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Plan ahead to fill the retirement income gap

Pension Sense blog | November 27, 2019

What California’s educators need to know about Social Security

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In a world with few assurances about future income, the CalSTRS Defined Benefit Program is like a security blanket for California educators. If you’ve worked a full career in education, 50-60% of your preretirement income will be replaced with your pension.

The challenge, however, is that financial experts advise replacing 80-90% of your preretirement income annually once you retire.

There are several ways to bridge that gap, but for educators like you, those choices may not include Social Security. You do not pay into Social Security for CalSTRS-covered employment, and therefore will not receive Social Security benefits from it. In addition, two federal laws, the Windfall Elimination Provision and the Government Pension Offset, may reduce any Social Security benefit you earned from non-CalSTRS employment and could eliminate your spousal Social Security benefit.

Be a Proactive Planner

You will likely need supplemental savings in addition to your CalSTRS Defined Benefit to meet your retirement savings goals.

Here’s the good news: since you don’t contribute 6.2% of your income toward Social Security like most workers do, consider contributing to a defined contribution account such as CalSTRS Pension2®. Pension2 offers traditional and Roth 403(b) and 457(b) programs to all school employees.

To plan ahead, you can calculate how the Government Pension Offset and Windfall Elimination Provision will impact your Social Security benefit by visiting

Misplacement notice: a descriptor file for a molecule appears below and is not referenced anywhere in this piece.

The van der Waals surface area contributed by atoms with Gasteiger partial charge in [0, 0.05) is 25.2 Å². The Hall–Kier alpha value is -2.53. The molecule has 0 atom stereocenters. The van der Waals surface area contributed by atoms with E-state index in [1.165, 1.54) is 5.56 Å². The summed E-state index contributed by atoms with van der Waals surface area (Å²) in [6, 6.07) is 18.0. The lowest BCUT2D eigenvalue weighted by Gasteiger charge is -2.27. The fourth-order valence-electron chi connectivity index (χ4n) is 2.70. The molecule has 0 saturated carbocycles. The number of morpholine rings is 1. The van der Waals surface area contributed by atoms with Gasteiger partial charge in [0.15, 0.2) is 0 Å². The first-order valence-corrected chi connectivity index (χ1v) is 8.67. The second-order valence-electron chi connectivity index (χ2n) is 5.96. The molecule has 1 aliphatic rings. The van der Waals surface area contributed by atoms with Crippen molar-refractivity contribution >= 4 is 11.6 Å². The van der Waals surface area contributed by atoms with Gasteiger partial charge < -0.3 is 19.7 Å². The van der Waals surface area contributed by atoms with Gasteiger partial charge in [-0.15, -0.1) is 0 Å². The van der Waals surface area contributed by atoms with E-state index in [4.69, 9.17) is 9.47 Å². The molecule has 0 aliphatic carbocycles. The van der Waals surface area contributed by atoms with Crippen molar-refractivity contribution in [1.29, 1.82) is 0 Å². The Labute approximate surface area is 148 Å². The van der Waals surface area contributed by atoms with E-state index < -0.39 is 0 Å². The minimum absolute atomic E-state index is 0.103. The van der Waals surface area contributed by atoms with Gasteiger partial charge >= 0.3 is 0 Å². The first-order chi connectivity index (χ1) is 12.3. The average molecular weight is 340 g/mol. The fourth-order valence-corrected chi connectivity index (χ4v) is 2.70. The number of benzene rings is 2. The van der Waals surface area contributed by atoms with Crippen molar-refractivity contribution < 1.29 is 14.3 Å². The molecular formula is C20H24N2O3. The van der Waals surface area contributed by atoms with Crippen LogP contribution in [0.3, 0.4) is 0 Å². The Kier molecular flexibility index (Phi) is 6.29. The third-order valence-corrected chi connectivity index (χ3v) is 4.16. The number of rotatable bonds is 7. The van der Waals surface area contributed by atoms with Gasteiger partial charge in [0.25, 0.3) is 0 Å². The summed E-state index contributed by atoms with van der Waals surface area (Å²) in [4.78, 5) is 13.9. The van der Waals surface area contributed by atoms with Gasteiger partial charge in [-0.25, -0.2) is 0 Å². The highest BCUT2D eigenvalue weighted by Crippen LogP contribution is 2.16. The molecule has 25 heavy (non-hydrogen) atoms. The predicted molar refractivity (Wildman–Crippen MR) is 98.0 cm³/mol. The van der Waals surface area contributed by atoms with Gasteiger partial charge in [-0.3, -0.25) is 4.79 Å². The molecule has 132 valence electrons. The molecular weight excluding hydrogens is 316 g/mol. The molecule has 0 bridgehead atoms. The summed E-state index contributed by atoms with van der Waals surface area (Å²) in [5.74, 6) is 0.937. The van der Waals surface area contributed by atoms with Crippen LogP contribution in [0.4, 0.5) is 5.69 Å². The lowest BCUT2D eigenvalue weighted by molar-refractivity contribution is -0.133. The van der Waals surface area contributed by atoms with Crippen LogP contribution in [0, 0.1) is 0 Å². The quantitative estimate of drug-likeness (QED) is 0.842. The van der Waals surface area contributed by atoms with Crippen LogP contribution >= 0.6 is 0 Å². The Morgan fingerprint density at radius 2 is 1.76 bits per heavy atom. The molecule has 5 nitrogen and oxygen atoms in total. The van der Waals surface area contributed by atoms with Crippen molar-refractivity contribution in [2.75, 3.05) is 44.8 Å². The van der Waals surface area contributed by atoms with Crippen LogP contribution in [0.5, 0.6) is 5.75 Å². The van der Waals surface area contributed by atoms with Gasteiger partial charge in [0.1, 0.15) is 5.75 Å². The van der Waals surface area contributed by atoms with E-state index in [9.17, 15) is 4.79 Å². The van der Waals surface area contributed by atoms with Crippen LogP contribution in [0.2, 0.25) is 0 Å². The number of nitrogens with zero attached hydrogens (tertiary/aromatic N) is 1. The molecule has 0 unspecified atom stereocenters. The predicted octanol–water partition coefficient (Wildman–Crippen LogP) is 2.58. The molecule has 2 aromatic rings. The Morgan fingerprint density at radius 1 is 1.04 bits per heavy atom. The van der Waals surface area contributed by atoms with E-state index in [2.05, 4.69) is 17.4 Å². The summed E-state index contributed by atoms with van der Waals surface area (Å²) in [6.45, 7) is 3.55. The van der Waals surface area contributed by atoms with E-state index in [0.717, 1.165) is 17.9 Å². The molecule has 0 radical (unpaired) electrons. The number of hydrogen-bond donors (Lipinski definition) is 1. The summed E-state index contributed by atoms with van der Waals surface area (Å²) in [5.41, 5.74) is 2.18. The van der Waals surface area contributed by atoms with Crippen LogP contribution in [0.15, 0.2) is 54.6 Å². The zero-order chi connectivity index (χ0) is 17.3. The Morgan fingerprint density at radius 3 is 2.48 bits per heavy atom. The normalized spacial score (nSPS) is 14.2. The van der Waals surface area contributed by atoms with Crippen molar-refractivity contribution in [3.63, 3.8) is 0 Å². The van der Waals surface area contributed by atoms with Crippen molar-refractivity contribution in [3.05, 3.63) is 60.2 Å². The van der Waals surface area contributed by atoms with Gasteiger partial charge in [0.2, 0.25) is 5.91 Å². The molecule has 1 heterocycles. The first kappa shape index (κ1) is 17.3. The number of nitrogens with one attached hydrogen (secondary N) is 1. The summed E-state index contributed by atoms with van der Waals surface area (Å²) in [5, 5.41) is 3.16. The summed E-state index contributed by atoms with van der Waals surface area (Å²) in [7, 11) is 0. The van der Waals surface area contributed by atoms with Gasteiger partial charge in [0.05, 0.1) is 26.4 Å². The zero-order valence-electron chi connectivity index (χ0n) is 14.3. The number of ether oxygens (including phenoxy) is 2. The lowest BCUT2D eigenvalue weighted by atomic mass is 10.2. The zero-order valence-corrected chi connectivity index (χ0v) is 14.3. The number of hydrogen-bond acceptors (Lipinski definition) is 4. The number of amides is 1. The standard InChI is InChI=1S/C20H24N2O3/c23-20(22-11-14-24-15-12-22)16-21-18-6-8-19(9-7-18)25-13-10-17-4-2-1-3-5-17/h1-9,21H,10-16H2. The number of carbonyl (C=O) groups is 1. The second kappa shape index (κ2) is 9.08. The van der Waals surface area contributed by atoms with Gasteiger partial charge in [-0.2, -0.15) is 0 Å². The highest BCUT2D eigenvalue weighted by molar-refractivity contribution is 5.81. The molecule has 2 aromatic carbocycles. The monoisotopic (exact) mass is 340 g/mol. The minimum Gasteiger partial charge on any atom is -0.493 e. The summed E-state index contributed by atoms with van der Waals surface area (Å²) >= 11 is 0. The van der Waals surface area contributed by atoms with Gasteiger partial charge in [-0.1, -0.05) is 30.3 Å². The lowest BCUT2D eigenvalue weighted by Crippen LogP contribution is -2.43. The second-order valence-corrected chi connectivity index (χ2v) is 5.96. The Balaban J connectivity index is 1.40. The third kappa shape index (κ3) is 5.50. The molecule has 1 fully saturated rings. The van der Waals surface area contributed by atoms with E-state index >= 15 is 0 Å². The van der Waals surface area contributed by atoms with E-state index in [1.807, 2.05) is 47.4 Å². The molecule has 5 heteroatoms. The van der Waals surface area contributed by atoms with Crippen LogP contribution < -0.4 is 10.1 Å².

CalSTRS also offers online educational videos and benefits planning services to help you plan for retirement.

History Lesson: CalSTRS and Social Security

  • 1913: CalSTRS was established by law to provide retirement benefits to California’s public school educators from prekindergarten through community college.
  • 1935: Social Security was established as a modest retirement system for private sector employees. State and local government employees were excluded.
  • 1950: Social Security was amended to allow public employees not covered by a state or local retirement system to opt in to the program.
  • 1954: Coverage was made available to public employees covered by a state plan on a voluntary basis. The choice was up to the states, subject to a majority vote of the members of the plan. If Social Security coverage was elected, all current and future employees would be covered.
  • 1956: The California Teachers Association surveyed its membership to gauge interest in either pursuing legislation to establish survivor benefits through CalSTRS or joining Social Security. Members voted 4 to 1 in support of a survivor benefits program through CalSTRS instead of joining Social Security.
  • 1977 and 1983: The Government Pension Offset and Windfall Elimination Provision were signed into federal law.“Before 1983, people whose primary job wasn’t covered by Social Security had their Social Security benefits calculated as if they were long-term, low-wage workers. They had the advantage of receiving a Social Security benefit representing a higher percentage of their earnings, plus a pension from a job for which they didn’t pay Social Security taxes. Congress passed the Windfall Elimination Provision to remove that advantage.” – Social Security Administration, Windfall Elimination Provision, 2019